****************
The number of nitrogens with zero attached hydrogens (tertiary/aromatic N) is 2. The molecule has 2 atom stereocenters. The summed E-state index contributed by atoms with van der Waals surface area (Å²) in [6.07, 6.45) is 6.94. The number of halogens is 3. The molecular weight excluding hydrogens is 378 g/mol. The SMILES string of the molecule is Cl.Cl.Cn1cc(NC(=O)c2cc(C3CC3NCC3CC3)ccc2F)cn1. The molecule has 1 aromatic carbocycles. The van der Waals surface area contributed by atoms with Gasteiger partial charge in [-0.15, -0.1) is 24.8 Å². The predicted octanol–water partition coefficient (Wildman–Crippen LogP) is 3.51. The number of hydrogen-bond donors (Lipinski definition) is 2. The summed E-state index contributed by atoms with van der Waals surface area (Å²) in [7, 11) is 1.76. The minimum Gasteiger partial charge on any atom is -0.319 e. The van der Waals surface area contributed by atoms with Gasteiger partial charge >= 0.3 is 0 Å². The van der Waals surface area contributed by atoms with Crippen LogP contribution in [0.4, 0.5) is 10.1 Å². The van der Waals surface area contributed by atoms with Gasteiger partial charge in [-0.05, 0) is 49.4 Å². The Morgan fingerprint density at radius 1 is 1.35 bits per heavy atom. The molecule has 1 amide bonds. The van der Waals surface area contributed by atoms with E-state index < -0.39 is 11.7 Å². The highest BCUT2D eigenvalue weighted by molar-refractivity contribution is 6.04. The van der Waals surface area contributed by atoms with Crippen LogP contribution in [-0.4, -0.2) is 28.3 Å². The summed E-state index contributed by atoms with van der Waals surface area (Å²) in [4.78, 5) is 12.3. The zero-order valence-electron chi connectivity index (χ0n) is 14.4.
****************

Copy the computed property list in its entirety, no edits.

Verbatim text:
The number of nitrogens with zero attached hydrogens (tertiary/aromatic N) is 2. The molecule has 2 atom stereocenters. The summed E-state index contributed by atoms with van der Waals surface area (Å²) in [6.07, 6.45) is 6.94. The number of halogens is 3. The molecular weight excluding hydrogens is 378 g/mol. The SMILES string of the molecule is Cl.Cl.Cn1cc(NC(=O)c2cc(C3CC3NCC3CC3)ccc2F)cn1. The molecule has 1 aromatic carbocycles. The van der Waals surface area contributed by atoms with Gasteiger partial charge in [-0.15, -0.1) is 24.8 Å². The predicted octanol–water partition coefficient (Wildman–Crippen LogP) is 3.51. The number of hydrogen-bond donors (Lipinski definition) is 2. The summed E-state index contributed by atoms with van der Waals surface area (Å²) in [7, 11) is 1.76. The minimum Gasteiger partial charge on any atom is -0.319 e. The van der Waals surface area contributed by atoms with Gasteiger partial charge >= 0.3 is 0 Å². The van der Waals surface area contributed by atoms with Crippen LogP contribution in [0.4, 0.5) is 10.1 Å². The van der Waals surface area contributed by atoms with Gasteiger partial charge in [-0.05, 0) is 49.4 Å². The Morgan fingerprint density at radius 1 is 1.35 bits per heavy atom. The molecule has 1 amide bonds. The van der Waals surface area contributed by atoms with E-state index < -0.39 is 11.7 Å². The highest BCUT2D eigenvalue weighted by molar-refractivity contribution is 6.04. The van der Waals surface area contributed by atoms with Crippen LogP contribution in [-0.4, -0.2) is 28.3 Å². The summed E-state index contributed by atoms with van der Waals surface area (Å²) in [4.78, 5) is 12.3. The zero-order valence-electron chi connectivity index (χ0n) is 14.4.